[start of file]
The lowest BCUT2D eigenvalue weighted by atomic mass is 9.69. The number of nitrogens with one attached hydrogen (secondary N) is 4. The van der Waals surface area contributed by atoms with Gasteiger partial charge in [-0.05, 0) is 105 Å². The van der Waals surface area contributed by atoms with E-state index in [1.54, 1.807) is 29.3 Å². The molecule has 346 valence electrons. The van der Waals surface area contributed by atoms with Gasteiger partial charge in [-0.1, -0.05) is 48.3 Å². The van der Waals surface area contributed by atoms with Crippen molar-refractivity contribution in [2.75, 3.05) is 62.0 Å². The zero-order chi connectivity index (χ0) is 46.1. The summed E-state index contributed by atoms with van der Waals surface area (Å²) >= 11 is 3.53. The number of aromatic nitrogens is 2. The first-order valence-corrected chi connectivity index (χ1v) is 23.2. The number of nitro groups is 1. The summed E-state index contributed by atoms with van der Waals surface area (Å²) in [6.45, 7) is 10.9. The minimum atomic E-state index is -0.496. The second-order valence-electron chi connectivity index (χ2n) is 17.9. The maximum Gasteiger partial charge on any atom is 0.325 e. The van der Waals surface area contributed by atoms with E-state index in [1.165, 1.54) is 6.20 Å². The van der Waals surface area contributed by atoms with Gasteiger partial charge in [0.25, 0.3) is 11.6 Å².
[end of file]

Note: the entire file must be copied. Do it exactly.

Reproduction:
The lowest BCUT2D eigenvalue weighted by atomic mass is 9.69. The number of nitrogens with one attached hydrogen (secondary N) is 4. The van der Waals surface area contributed by atoms with Gasteiger partial charge in [-0.05, 0) is 105 Å². The van der Waals surface area contributed by atoms with E-state index in [1.54, 1.807) is 29.3 Å². The molecule has 346 valence electrons. The van der Waals surface area contributed by atoms with Gasteiger partial charge in [-0.1, -0.05) is 48.3 Å². The van der Waals surface area contributed by atoms with Crippen molar-refractivity contribution in [2.75, 3.05) is 62.0 Å². The zero-order chi connectivity index (χ0) is 46.1. The summed E-state index contributed by atoms with van der Waals surface area (Å²) >= 11 is 3.53. The number of aromatic nitrogens is 2. The first-order valence-corrected chi connectivity index (χ1v) is 23.2. The number of nitro groups is 1. The summed E-state index contributed by atoms with van der Waals surface area (Å²) in [6.45, 7) is 10.9. The minimum atomic E-state index is -0.496. The second-order valence-electron chi connectivity index (χ2n) is 17.9. The maximum Gasteiger partial charge on any atom is 0.325 e. The van der Waals surface area contributed by atoms with E-state index in [1.165, 1.54) is 6.20 Å². The van der Waals surface area contributed by atoms with Gasteiger partial charge in [0.25, 0.3) is 11.6 Å².